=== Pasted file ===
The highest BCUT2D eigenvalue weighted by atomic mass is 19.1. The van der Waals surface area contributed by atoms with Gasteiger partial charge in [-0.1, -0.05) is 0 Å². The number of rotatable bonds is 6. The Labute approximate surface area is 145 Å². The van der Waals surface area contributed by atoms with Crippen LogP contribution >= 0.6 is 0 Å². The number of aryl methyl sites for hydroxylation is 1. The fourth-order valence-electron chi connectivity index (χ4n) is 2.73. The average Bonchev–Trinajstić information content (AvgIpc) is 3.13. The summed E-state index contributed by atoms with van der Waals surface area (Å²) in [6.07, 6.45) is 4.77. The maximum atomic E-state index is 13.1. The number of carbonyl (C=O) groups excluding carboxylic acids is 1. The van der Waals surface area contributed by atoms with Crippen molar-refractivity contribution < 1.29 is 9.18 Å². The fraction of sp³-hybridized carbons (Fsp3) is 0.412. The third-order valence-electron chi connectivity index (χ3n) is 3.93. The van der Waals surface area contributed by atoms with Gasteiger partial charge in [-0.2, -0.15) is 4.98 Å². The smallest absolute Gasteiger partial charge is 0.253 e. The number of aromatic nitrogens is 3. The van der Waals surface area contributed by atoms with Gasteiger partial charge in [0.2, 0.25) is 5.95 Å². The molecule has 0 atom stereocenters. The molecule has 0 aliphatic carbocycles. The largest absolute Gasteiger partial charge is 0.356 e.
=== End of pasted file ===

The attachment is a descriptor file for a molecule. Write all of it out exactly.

The highest BCUT2D eigenvalue weighted by atomic mass is 19.1. The van der Waals surface area contributed by atoms with Gasteiger partial charge in [-0.1, -0.05) is 0 Å². The number of rotatable bonds is 6. The Labute approximate surface area is 145 Å². The van der Waals surface area contributed by atoms with Crippen LogP contribution >= 0.6 is 0 Å². The number of aryl methyl sites for hydroxylation is 1. The fourth-order valence-electron chi connectivity index (χ4n) is 2.73. The average Bonchev–Trinajstić information content (AvgIpc) is 3.13. The summed E-state index contributed by atoms with van der Waals surface area (Å²) in [6.07, 6.45) is 4.77. The maximum atomic E-state index is 13.1. The number of carbonyl (C=O) groups excluding carboxylic acids is 1. The van der Waals surface area contributed by atoms with Crippen molar-refractivity contribution < 1.29 is 9.18 Å². The fraction of sp³-hybridized carbons (Fsp3) is 0.412. The third-order valence-electron chi connectivity index (χ3n) is 3.93. The van der Waals surface area contributed by atoms with Gasteiger partial charge in [-0.2, -0.15) is 4.98 Å². The smallest absolute Gasteiger partial charge is 0.253 e. The number of aromatic nitrogens is 3. The van der Waals surface area contributed by atoms with Gasteiger partial charge in [0.2, 0.25) is 5.95 Å². The molecule has 0 atom stereocenters. The molecule has 0 aliphatic carbocycles. The largest absolute Gasteiger partial charge is 0.356 e.